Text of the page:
Dunn also noted expensive purchases that we use constantly seem to deliver less pleasure than we might expect. "In particular, purchases such as cars that we drive everyday don't seem to make much of a difference for our happiness as we might assume," she said, noting University of Michigan research that found people actually get no more enjoyment from driving a BMW than from driving an economy car, because it is something they just do so habitually every day. "That the pleasure of the sort of like extra features that a luxury provides seem to just kind of fade into the background and cease to deliver pleasure. So, this again suggests that like investing money in purchases that we'll use constantly may actually be a counter-productive strategy."

To be sure, some people buy things - expensive cars and large homes - to keep up with others. But that's not a productive strategy for happiness. "What the research is helpful in revealing is that you know those kinds of positional purchases where people are just trying to keep up with others don't seem to be terribly effective," she said. "I think the lesson here is try not to place yourself in this like social milieu where you feel driven to make these purchases that don't intrinsically provide happiness, but that you are buying in order to keep up with those around you."

Buy Time

"Before you reach for your wallet, try just stopping and ask yourself, 'How will this purchase affect the way I spend my time?'" said Dunn. "And if the purchase isn't going to have much of an impact on how you spend your time, your money might be better spent somewhere else."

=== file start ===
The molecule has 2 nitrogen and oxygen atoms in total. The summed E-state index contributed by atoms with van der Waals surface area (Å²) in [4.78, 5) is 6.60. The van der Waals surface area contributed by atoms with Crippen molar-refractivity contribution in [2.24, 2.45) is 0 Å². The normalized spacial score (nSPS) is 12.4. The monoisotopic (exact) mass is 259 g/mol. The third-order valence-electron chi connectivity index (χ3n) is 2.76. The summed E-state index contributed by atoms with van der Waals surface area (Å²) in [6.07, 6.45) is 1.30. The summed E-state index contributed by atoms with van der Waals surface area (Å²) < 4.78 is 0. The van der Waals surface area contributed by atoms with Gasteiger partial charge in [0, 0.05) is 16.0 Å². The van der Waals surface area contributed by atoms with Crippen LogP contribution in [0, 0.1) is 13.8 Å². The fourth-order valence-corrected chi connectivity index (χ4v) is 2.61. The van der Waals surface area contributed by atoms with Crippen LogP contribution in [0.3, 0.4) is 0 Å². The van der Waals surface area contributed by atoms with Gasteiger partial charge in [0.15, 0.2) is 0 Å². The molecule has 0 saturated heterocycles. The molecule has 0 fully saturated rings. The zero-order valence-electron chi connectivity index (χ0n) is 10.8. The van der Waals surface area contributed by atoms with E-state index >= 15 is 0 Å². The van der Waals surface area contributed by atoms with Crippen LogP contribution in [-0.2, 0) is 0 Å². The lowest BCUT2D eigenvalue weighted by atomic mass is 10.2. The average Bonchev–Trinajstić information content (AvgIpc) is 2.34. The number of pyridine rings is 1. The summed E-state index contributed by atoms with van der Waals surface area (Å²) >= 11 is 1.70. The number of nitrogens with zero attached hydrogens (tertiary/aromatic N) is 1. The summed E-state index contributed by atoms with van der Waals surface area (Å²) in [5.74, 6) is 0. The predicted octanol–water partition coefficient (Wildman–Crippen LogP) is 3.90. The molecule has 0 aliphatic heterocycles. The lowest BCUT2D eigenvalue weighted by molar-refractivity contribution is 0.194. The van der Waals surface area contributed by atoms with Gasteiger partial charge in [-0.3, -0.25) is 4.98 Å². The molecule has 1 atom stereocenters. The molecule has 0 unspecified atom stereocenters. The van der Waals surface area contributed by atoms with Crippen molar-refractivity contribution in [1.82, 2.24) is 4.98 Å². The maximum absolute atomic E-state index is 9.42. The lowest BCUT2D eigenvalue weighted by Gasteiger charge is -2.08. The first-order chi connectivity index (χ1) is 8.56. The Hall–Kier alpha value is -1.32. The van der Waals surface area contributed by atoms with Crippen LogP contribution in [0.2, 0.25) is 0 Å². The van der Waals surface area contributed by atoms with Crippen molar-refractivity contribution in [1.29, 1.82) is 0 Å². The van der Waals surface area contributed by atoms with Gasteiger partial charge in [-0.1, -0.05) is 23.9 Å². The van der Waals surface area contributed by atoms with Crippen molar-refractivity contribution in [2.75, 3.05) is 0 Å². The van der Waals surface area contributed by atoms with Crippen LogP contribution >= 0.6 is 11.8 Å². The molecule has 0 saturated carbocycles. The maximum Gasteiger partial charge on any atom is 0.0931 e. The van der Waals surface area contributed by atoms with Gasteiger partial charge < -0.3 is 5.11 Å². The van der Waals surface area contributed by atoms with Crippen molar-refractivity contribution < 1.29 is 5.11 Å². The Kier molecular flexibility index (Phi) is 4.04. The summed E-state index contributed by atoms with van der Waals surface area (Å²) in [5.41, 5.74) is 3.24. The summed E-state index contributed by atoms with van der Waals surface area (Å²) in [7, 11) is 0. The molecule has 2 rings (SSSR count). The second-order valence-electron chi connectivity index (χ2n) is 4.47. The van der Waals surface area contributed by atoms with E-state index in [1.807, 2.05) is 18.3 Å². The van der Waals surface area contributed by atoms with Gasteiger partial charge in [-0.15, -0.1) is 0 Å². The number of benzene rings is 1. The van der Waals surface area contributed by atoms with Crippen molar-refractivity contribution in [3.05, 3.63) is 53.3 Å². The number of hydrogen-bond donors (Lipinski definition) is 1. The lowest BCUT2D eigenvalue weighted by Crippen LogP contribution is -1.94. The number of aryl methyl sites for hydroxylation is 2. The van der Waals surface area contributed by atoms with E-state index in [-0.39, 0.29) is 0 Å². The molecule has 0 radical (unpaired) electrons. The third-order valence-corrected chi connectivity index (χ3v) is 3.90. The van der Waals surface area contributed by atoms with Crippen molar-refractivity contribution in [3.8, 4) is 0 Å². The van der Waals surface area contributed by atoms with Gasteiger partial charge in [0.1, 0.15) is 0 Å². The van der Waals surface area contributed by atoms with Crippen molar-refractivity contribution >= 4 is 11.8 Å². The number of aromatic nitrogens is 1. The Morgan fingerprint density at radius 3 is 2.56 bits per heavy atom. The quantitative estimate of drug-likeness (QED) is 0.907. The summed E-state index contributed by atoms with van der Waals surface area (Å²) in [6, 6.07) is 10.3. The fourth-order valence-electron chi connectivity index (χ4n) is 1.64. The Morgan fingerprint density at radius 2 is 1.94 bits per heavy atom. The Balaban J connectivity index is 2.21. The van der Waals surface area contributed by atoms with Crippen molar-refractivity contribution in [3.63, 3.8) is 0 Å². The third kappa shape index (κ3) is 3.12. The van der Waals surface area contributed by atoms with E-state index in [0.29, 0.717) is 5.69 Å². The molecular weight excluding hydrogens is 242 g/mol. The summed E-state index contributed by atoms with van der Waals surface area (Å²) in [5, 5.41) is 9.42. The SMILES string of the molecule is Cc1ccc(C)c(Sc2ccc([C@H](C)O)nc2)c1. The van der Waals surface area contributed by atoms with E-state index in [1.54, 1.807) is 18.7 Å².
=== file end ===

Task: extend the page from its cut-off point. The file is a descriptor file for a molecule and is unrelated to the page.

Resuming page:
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For some, this might mean hiring a crew to clean your home instead of doing it yourself. "This is kind of like buying your way out of sort of the worst minutes of your day," she said.

The 'buy experiences' principle, she said, speaks to the idea of buying really memorable, great life experiences. The 'buy time' principle is more about buying your way out of mowing the lawn or "doing things that just like suck the joy out of life," she said.

Her advice: If there is a task that you really dread doing that not only makes you miserable when you are doing it, but that even makes you cringe when you think about having to do it evaluate whether it's possible for you to afford to buy your way out of it. And, that could be a good strategy for increasing your happiness.

Pay Now, Consume Later

Almost everything about modern society pushes us to consume right away, and often pay for it much later, said Dunn. "People may be recognizing that now after Christmas," she said. "And what we find is that people are better off doing just the opposite. So, you're more likely to get happiness from your spending if you can pay upfront, and actually delay consumption."

So, for example, if you're going on a winter vacation, if you can pay for it a month or two in advance, you get the pain of paying out of the way, and you get to enjoy the pleasure of anticipation.

To be sure, it might not be easy to pay now and consumer later. After all, the credit card companies have made it easy to consume now and pay later. "Credit cards and other new technologies just make it so easy for us to consume right away and often delay payment into the indefinite future," she said.